Taste improvement

Taste improvement, a growing challenge!

As consumers are considering many new factors when purchasing food, the importance of taste remains intact. Compromising on taste is hardly an option. When it comes to taste improvement, the food and beverage industry has many challenges to face that require expertise. They need to meet customer’s expectations by providing specific flavor notes, increase the overall richness of a food application, maintain an appetizing taste while reducing the level of some ingredients such as sugar or salt.

Taste, a multifactorial sense

five tastes

Taste and flavors are the result of what our tongue and nose perceive when we eat or drink. Both send information to our brain, which will analyze the received data, helping us to characterize tastes and flavors of the food we are eating.


There are five basic tastes known: saltiness, sweetness, bitterness, sourness, and umami. Each one is linked to one reference molecule. The first four are well-know and have been described for centuries. Umami taste however, has only been discovered in 1908 by a Japanese researcher while tasting dashi broth, a traditional broth made from Kombu seaweed. It was only scientifically recognized as the fifth taste in the 80’s. Umami, literally translates to “savory taste” from Japanese and refers to a lingering taste that stimulates salivation.

A new taste concept has been recently discovered in the field: kokumi. It refers to the attractiveness of slow cooking or home-made cuisine. “Richness”, “mouth fullness”, “smoothness” are commonly used to describe the kokumi sensation.


Taste & flavors, complex to describe, require a real and specific know-how when it comes to its improvement. Experts have divided taste in three building blocks:

  • Flavor bases, work as the foundations for the taste profile
  • Specific flavor notes characterize the recipe
  • Top notes are sharp aromas that come first when tasting and dissipate quickly.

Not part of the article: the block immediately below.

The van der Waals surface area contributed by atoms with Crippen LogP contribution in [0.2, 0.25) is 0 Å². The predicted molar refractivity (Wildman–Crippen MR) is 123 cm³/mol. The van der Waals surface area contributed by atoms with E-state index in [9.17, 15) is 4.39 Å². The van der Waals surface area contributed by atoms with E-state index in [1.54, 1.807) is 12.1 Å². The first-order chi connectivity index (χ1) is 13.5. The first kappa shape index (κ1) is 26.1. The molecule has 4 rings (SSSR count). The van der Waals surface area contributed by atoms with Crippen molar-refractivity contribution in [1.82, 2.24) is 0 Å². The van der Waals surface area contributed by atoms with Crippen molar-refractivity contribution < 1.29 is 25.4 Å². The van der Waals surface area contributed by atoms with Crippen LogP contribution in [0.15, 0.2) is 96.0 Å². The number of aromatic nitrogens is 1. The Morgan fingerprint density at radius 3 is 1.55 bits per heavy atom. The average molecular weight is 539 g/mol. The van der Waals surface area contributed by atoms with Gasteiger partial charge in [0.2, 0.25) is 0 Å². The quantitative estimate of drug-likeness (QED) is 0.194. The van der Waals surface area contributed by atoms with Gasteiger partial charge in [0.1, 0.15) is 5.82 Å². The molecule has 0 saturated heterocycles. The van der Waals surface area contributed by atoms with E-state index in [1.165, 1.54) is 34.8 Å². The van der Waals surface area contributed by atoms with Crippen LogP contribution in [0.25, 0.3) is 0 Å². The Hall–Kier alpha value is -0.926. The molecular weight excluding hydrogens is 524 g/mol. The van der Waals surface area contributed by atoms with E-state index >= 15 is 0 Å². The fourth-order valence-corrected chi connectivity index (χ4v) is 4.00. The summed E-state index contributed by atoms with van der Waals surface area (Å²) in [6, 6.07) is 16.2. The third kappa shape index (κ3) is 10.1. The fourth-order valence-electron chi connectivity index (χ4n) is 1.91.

Umami and kokumi, will bring out all the other flavors and taste, they will highlight the product flavor profile.

Taste improvement: a strong expertise at Biospringer

Thanks to its natural complex composition, yeast extract is a great tool to build complete taste profiles, mainly by bringing out some flavor notes. It is also used to reduce or even remove specific ingredients for clean label or nutrition purposes.


Our culinary and sensory experts are dedicated to help you specify your needs and select the right ingredients at the right dosages guided by their strong understanding of taste improvement.

Our wide range of yeast based solutions will allow you to:

  • Reveal taste: naturally rich in taste-providing components, our flavor bases yeast extract ranges, Springaline®Springalys®Springer®Standard, Pronal® StandardSpringer®1000 and Pronal®1000 offer multiple taste intensifying properties.
  • Give richness: thanks to its natural content in nucleotides, our Umami range Springer®2000 provides umami taste. It increases the flavor impact and creates a long-lasting effect. It also very useful for other functionalities, such as salt reduction or off-notes masking.
  • Increase smoothness with Springer®4000, by providing a deep flavor and mouthfulness to your food applications.
  • Bring a signature: our Springarom® line delivers specific flavor notes with various aromatic profiles, from meaty to vegetable or even cheesy notes.
taste improvement


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